Spondylosis of the lumbar spine, the subject of focus for this essay, is a term that encompasses varying definitions. In literature, it has been utilised in many different contexts and is often discussed synonymously with terms such as spondylitis, arthrosis, osteoarthritis and hypertrophic arthritis. Spondylosis can also be considered as the hypertrophic response of adjacent vertebral bone to disc degeneration, although osteophytes may also infrequently form in the absence of diseased discs. Lastly, spondylosis can also be applied to any and all degenerative conditions affecting the discs, vertebral bodies and/or the associated joints of the lumbar spine. For the purpose of this essay, this final and broad definition will be used, recognising the high incidence of comorbid degenerative changes and the dynamic interaction between adjacent discs, vertebra and neural structures that conceive the clinical pain syndromes that arise within the lumbar spine and associated nerves (Middleton & Fish, 2009).
Degenerative spinal changes are exceptionally common in population studies, with men appearing to experience more significant degenerative changes than women, with regards to both the number and severity of osteophyte formation. One study revealed that within an adult population of individuals aged over 50 years, 84% of men and 74% of women demonstrated at least one vertebral osteophyte, with increased incidence found among individuals with more physical activity, self-reported back pain or higher body mass index (BMI) scores (Middleton & Fish, 2009).
Interestingly, the radiographic evidence of degenerative symptoms within the lumbar spine among asymptomatic individuals is remarkable. MRI imaging in asymptomatic patients over the age of 60 years demonstrates disc protrusions in 80% and degenerative spinal stenosis in 20% of individuals. It is because of this that the correlation and clinical relevance between symptomatic patients and imaging findings are being more frequently questioned by practitioners (Middleton & Fish, 2009).
There are numerous treatments that can be used for low back pain, among them including vertebral mobilisation, in which the clinical objective to restore mobility and normalise the physiology of the musculoskeletal system (Pickar & Bolton, 2012). In the 1960’s, Geoff Maitland developed a method to classify these mobilisations identified as the ‘Maitland Technique’. This technique is characterised by its treatment not only based on a joint mobilisation technique, but also outlining a concept that encompasses evaluation and treatment, which supports the reasoning of treatment based primarily on the clinical findings (Choi, Hwangbo, Park & Lee, 2014). Despite being a well-known technique within clinical practice, there are still very few high-quality studies that evaluate the effectiveness of the Maitland Technique in the assessment and treatment of chronic lower back pain (Shum, Tsung & Lee, 2013).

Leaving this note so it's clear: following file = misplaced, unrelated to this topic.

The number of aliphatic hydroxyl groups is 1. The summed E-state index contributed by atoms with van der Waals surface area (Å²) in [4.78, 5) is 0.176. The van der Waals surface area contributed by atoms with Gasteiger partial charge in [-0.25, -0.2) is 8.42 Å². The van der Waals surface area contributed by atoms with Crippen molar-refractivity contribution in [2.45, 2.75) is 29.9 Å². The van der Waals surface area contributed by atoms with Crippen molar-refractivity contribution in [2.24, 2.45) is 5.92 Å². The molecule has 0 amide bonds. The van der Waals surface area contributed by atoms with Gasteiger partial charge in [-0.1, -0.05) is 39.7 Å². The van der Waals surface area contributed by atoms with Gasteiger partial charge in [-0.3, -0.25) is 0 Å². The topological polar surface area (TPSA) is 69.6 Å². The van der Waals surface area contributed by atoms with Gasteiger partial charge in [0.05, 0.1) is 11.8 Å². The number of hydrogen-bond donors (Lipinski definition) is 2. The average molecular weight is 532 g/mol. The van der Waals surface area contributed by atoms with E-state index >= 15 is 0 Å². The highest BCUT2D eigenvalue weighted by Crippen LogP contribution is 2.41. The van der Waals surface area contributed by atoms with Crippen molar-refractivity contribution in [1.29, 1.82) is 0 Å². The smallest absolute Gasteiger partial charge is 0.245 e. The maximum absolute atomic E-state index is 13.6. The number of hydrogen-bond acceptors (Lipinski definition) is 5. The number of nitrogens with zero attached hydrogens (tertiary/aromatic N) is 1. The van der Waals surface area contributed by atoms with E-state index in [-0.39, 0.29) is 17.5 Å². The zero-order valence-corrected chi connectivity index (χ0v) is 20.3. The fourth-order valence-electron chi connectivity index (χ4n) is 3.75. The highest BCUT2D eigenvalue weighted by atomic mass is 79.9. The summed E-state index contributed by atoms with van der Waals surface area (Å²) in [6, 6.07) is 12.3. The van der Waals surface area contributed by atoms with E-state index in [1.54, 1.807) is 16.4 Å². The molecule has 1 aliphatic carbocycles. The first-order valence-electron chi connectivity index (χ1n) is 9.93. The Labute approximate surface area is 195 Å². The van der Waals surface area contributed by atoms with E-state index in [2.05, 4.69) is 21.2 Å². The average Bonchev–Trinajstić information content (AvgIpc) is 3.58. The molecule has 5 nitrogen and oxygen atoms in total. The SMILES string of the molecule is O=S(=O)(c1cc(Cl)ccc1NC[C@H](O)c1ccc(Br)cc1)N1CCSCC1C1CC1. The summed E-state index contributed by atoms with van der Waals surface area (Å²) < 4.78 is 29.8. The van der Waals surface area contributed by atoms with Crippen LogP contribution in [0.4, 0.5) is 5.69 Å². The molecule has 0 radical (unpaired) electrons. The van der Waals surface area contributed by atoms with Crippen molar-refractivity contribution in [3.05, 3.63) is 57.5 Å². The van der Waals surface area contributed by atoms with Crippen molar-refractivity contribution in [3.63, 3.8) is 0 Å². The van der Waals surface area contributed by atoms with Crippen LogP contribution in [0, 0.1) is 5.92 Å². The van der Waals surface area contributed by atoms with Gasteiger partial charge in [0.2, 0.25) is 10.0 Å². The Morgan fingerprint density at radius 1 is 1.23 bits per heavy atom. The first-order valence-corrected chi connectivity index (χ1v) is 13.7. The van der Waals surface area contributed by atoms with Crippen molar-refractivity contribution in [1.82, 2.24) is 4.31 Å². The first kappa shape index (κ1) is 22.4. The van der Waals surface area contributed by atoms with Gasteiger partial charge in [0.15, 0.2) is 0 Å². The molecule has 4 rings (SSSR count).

It is necessary to present the difference between spinal mobilisation and spinal manipulation. Unlike spinal mobilisations, which are slow, oscillating movements that do not require a rapid thrusting manoeuvre, manipulation involves the application of a manual, high-velocity and low amplitude thrust directed at the joint and is usually associated with an audible ‘click’ or ‘crack’ (Abram, 2011). Manipulations are not performed within Myotherapy practice and so only the application of mobilisations will be discussed within this essay.
In a systematic review by Rothschild, it was studied whether conservative treatments including manual therapies, physical medicine methods, patient education and medication, relieved pain or improved function/disability, increased patient satisfaction and achieved a global perceived effect in adults with chronic low back pain (Sharma, Alahmari & Ahmed, 2015). Results showed that exercise paired with mobilisation demonstrated either intermediate or long-term positive outcomes. Whilst different forms and techniques in manual therapy exist, including mobilisation, and all use hands as a common feature during therapy, studies have shown that manual therapy techniques provide effective relief for chronic low back pain (Sharma, Alahmari & Ahmed, 2015). There are still limited studies researching the efficacy of manual therapy on chronic low back pain, however, there has been evidence to show that lumbar mobilisation, using the Maitland technique, assists in relieving pain and normalising function (Sharma, Alahmari & Ahmed, 2015).
In research that was conducted by Verma and Goyal where they studied the pain, range of motion, and back strength in chronic mechanical low back pain before and after lumbar mobilisation. They were able to conclude that lumbar mobilisation, along with exercises prescribed to assist in the management of the pain, responded favourably to the intervention. (Verma & Goyal, 2013). In other research undertaken by Fritz and Lindsay on a single-blinded randomised control trial, it was found that a subgroup of patients who received traction and extension-oriented exercises, compared with the control group receiving only extension exercises, showed no significant differences between the two groups (Sharma, Alahmari & Ahmed, 2015).